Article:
There are some foods that it is simply better if you didn't know how they're made. Haggis is a perfect example of this.
The Pennsylvania Dutch 'mystery meat' of scrapple is another.
Also known as ponhaws, most dictionaries define this food product being made of seasoned pork and cornmeal shaped into loaves and then sliced for frying.
Traditional recipes called for butchers to chop a hog's head into halves and then scrape out all the meat; while others used all the hog 'parts' left over when the butchering was finished. Modern butchers assure us that they use shoulder trimmings and perhaps a bit of liver and they rather emphatically stated that they do not use hog snouts or other troubling 'parts'.
To prepare scrapple, the meat is boiled for a few hours to make a broth. The meat is then removed, ground (or shredded) and returned to the broth with cornmeal and the seasoning. It is stirred until it begins to get firm, molded into loaves and refrigerated.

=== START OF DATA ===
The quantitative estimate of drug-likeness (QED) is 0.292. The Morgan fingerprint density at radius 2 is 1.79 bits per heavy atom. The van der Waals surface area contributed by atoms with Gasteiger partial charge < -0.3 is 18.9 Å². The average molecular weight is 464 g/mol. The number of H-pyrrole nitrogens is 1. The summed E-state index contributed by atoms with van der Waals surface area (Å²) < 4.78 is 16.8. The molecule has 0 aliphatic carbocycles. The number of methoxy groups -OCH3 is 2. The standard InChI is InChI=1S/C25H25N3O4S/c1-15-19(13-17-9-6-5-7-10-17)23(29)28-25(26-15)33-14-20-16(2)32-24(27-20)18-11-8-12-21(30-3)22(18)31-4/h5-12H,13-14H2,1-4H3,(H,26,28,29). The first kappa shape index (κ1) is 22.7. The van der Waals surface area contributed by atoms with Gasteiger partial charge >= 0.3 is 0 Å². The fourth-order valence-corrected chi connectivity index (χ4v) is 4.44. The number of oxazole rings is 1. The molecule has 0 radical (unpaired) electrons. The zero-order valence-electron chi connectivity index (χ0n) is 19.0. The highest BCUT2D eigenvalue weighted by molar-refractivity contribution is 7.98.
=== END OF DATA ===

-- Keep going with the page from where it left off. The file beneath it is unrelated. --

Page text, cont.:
Some folks carve a slice off their scrapple loaf, pan fry it and eat it as a sandwich meat. In many ways, Pennsylvanians are as creative in their uses for scrapple as others are with their recipes for Spam.
One disclaimer... do not mistake scrapple as health food. A single slice contains 265 calories, 14 grams of fat, 54 milligrams of cholesterol and 583 milligrams of sodium.